Conditions for agency mREITs were very poor for most of 2019, and it's only at the tail-end that there has been a noticeable improvement. Spreads will continue to improve into 2020 as AGNC and other mREITs like the 16% yielding Annaly Capital (NLY) benefit from declining borrowing costs. These are common share positions that we are very bullish on.
On the other hand, investing is all about risk management. It's important for investors to provide some stability in their portfolios. We have seen in the past how common shares for AGNC can be volatile, with large upswings and downswings and last month was competition for the world's largest roller coasters.
The common shares are also exposed to dividend changes when AGNC decides it is best to retain more cash. This happened recently with the fallout of the book value impact from March, AGNC decided to retain more cash to help them rebuild their book value more quickly. In the long run, we anticipate AGNC will have to raise their dividend back up as their taxable income will be growing with larger spreads. Historically, AGNC's common dividends have varied significantly, moving up as spreads improve and declining as they tighten. When they had similar turbulence in 2009, they cut the dividend from $1.20 to $0.85 for a single quarter before raising it back up to $1.40 because their taxable income jumped.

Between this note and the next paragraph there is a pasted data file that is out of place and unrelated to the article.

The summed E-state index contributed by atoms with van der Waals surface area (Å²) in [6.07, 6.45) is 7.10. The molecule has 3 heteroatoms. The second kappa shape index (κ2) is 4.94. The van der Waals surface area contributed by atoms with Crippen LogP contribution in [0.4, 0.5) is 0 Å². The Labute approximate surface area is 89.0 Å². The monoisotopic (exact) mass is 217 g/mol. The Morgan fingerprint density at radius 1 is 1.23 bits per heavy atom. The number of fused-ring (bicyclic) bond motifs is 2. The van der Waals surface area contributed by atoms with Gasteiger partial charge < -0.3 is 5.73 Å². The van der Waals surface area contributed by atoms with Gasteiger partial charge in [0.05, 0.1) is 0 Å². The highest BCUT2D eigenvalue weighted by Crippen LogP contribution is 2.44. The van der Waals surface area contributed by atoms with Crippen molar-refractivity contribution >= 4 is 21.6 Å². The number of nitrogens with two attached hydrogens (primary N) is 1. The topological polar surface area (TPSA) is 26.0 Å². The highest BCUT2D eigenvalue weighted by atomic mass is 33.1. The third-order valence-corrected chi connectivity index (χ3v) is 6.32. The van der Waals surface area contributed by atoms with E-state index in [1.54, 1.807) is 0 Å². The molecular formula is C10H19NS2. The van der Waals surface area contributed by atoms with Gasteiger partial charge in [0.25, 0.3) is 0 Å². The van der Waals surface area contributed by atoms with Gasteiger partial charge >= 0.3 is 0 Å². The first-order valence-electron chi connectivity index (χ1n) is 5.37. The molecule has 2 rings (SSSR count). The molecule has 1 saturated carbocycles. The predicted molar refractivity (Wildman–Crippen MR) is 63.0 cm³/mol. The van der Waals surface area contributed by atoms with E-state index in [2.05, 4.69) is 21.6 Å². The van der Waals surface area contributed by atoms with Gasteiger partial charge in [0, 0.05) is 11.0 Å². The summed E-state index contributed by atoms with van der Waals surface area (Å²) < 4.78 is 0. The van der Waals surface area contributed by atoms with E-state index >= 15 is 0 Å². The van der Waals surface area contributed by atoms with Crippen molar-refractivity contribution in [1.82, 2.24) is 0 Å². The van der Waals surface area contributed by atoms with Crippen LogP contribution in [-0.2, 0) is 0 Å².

That is why we recommend to our members that they diversify into bonds and preferred shares. These fixed-income securities will provide more secure income and have less price volatility. This provides a solid base that investors can rely on to support their more volatile picks.